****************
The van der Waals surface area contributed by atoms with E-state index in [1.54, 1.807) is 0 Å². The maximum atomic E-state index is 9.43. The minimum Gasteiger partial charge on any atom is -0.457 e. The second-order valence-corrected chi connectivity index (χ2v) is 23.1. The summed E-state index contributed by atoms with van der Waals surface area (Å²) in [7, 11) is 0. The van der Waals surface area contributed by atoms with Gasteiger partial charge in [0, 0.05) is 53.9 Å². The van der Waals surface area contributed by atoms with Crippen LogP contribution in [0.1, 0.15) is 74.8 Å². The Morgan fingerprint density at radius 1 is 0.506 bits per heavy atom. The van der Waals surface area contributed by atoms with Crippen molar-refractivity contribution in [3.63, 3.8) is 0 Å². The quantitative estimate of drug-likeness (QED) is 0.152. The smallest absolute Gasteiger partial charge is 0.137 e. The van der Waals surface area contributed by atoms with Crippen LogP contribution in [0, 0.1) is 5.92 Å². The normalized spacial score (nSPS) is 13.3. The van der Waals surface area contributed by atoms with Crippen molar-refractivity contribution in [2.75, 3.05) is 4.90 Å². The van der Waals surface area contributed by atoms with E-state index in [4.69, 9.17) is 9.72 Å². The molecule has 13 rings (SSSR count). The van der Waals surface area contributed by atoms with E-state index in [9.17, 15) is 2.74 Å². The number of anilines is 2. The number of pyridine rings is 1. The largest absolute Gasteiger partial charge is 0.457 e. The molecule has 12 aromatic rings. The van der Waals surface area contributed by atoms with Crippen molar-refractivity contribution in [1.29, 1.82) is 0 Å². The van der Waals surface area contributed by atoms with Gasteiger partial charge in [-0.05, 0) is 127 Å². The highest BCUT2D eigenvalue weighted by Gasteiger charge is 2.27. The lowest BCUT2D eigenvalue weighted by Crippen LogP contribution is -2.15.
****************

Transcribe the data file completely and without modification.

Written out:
The van der Waals surface area contributed by atoms with E-state index in [1.54, 1.807) is 0 Å². The maximum atomic E-state index is 9.43. The minimum Gasteiger partial charge on any atom is -0.457 e. The second-order valence-corrected chi connectivity index (χ2v) is 23.1. The summed E-state index contributed by atoms with van der Waals surface area (Å²) in [7, 11) is 0. The van der Waals surface area contributed by atoms with Gasteiger partial charge in [0, 0.05) is 53.9 Å². The van der Waals surface area contributed by atoms with Crippen LogP contribution in [0.1, 0.15) is 74.8 Å². The Morgan fingerprint density at radius 1 is 0.506 bits per heavy atom. The van der Waals surface area contributed by atoms with Crippen molar-refractivity contribution in [3.63, 3.8) is 0 Å². The quantitative estimate of drug-likeness (QED) is 0.152. The smallest absolute Gasteiger partial charge is 0.137 e. The van der Waals surface area contributed by atoms with Crippen LogP contribution in [0, 0.1) is 5.92 Å². The normalized spacial score (nSPS) is 13.3. The van der Waals surface area contributed by atoms with Crippen molar-refractivity contribution in [2.75, 3.05) is 4.90 Å². The van der Waals surface area contributed by atoms with E-state index in [4.69, 9.17) is 9.72 Å². The molecule has 13 rings (SSSR count). The van der Waals surface area contributed by atoms with E-state index in [9.17, 15) is 2.74 Å². The number of anilines is 2. The number of pyridine rings is 1. The largest absolute Gasteiger partial charge is 0.457 e. The molecule has 12 aromatic rings. The van der Waals surface area contributed by atoms with Crippen molar-refractivity contribution in [1.29, 1.82) is 0 Å². The van der Waals surface area contributed by atoms with Gasteiger partial charge in [-0.05, 0) is 127 Å². The highest BCUT2D eigenvalue weighted by Gasteiger charge is 2.27. The lowest BCUT2D eigenvalue weighted by Crippen LogP contribution is -2.15.